cover image You Could Look It Up

You Could Look It Up

William Safire. Crown Publishers, $22.5 (357pp) ISBN 978-0-8129-1324-8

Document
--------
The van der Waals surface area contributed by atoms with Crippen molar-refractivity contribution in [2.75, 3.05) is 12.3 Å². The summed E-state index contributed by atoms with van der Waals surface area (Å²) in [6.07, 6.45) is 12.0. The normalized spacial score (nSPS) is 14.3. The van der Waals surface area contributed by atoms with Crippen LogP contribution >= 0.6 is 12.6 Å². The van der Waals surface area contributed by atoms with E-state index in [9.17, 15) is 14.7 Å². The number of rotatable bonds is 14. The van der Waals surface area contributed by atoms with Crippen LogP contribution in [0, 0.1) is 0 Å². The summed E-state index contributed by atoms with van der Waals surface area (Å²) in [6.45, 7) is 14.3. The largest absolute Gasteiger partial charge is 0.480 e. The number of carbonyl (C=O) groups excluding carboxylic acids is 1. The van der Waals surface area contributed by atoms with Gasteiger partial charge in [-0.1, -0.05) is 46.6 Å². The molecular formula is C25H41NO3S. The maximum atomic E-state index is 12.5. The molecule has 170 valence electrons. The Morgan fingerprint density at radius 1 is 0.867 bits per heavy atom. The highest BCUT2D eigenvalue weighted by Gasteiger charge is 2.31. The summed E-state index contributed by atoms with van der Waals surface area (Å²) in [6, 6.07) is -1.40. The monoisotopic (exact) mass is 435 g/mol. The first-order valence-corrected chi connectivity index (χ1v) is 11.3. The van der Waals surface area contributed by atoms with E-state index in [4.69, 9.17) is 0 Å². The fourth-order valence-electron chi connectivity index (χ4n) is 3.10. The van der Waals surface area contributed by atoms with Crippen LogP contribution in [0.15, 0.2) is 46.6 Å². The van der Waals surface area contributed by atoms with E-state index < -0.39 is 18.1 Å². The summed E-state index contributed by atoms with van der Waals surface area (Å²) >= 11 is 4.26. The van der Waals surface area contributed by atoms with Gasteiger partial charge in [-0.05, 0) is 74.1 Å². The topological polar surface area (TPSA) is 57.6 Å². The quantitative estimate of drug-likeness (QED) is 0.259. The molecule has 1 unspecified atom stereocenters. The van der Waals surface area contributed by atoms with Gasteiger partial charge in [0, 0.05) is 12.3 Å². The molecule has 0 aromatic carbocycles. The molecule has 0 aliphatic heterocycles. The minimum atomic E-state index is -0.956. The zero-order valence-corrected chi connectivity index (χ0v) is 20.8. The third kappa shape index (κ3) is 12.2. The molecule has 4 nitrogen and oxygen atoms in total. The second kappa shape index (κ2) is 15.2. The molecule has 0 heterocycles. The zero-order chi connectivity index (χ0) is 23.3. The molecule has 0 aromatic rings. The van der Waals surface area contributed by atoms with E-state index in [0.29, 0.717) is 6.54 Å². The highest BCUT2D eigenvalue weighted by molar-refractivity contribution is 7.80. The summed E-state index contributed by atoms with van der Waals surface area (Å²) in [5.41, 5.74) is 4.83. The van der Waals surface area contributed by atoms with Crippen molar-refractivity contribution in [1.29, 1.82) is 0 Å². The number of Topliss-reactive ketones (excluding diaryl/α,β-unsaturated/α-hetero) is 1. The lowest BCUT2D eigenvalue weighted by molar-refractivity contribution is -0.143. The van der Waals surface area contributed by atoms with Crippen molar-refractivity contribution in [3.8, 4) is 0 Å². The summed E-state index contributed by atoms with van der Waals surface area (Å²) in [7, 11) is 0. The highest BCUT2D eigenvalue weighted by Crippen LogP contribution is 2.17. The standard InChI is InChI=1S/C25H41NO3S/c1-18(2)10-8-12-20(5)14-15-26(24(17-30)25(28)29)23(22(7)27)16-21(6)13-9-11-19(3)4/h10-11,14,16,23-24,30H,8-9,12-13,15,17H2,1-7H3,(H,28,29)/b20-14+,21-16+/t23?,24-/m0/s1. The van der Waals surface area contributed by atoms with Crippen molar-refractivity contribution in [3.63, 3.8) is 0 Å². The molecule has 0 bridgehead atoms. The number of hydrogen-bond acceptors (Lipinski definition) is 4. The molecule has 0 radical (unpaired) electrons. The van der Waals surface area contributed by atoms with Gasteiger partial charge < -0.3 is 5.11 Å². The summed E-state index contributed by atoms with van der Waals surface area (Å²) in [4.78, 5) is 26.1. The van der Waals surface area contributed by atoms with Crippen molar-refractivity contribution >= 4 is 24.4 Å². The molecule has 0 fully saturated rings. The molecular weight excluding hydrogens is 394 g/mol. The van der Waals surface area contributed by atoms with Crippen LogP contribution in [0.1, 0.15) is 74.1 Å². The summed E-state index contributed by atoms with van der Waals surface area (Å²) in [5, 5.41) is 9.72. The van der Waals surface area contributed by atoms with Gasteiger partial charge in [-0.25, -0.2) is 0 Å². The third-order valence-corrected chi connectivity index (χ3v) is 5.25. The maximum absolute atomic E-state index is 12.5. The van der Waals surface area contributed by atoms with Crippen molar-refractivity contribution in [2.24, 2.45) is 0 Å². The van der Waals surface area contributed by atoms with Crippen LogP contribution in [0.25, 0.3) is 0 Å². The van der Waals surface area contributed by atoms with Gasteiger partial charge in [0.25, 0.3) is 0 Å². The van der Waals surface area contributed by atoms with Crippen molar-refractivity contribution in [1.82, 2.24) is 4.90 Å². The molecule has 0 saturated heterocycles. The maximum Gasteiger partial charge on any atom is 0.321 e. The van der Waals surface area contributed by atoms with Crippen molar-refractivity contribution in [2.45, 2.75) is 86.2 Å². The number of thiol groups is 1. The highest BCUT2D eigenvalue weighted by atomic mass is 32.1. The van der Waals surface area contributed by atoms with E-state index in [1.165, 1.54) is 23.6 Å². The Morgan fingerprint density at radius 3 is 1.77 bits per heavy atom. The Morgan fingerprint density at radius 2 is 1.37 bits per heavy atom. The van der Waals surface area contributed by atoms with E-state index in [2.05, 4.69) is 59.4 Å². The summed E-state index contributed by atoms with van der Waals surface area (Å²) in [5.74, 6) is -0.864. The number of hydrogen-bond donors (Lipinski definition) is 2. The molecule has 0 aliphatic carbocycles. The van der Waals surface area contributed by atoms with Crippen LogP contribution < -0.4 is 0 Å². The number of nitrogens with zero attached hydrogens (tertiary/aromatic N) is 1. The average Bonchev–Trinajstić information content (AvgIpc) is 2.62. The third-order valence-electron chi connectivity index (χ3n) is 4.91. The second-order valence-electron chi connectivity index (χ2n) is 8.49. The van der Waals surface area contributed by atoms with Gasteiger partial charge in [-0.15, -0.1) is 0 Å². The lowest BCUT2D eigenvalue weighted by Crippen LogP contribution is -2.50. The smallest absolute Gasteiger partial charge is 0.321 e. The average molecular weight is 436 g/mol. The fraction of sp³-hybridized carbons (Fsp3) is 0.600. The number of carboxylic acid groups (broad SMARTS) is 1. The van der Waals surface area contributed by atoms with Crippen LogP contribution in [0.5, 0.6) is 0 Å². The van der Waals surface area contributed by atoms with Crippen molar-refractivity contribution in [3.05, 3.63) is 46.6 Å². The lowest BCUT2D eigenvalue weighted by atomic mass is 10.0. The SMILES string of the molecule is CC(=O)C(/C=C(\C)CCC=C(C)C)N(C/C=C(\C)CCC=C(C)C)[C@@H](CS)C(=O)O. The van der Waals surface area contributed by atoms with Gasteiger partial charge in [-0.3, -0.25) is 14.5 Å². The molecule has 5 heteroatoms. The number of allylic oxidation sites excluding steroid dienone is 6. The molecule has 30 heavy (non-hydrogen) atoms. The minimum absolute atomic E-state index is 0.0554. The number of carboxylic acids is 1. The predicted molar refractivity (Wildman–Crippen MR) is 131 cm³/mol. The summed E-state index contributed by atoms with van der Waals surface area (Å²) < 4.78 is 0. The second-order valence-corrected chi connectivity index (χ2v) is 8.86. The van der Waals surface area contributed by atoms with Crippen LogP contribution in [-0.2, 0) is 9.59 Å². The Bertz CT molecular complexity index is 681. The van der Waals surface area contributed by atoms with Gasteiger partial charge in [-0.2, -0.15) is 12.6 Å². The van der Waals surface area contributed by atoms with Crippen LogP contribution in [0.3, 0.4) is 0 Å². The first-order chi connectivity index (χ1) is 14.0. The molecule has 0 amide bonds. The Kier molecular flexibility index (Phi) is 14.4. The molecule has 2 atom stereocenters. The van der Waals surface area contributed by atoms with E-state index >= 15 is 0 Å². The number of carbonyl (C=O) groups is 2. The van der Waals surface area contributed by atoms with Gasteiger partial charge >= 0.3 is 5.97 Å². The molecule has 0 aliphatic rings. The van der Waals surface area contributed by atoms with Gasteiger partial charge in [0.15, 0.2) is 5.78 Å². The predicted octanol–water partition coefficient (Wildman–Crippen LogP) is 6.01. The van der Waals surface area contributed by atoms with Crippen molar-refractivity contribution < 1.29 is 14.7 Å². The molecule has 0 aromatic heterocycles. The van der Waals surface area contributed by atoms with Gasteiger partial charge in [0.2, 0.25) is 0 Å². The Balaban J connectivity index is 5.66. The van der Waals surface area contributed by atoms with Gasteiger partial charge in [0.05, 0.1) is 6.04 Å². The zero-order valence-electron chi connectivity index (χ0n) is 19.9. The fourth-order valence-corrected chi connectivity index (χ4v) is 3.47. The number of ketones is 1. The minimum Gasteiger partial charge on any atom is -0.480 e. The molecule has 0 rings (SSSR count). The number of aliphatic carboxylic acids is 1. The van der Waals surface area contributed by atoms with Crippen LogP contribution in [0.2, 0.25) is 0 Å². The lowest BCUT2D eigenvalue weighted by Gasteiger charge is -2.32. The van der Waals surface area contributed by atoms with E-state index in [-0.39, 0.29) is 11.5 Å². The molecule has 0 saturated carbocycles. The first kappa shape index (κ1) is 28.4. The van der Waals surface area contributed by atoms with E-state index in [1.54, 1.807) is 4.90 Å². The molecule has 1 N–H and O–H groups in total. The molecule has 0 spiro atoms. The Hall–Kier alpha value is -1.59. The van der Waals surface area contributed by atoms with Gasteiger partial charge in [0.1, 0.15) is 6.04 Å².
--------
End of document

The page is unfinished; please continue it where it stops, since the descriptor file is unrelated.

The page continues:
In this fifth collection of ``On Language'' pieces, the New York Times columnist again provides a forum for readers who wish to discuss matters further. Many of Safire's columns evoke vigorous response, such as the one on President Reagan's description of the Marines' withdrawal from Lebanon in '84at linguistic issue was an acceptable euphemism for retreat. Of the Miss/Mrs./Ms. controversy Safire writes: ``It breaks my heart to suggest this, but the time has come for Ms.'' In the same vein, he calls for a codification of ``electronic etiquette'' in word-processor communication: Dear So-and-so ``seems out of place when written in green letters on a black screen.'' He passes along useful coinages from readers, such as biopanic , ``the physiological process of a woman's biological clock insisting that she start having babies.'' Not one to take himself too seriously as America's Language Maven, Safire admits to a fondness for concocting women's names (Helena Handbasket et al.), bringing on a flood of delightful silliness from readers. Also included in the collection is a reprint of the author's New York Times Magazine article on political rhetoric, a witty critique of oratorical and anti-oratorical performances at the 1984 Democratic convention. (August)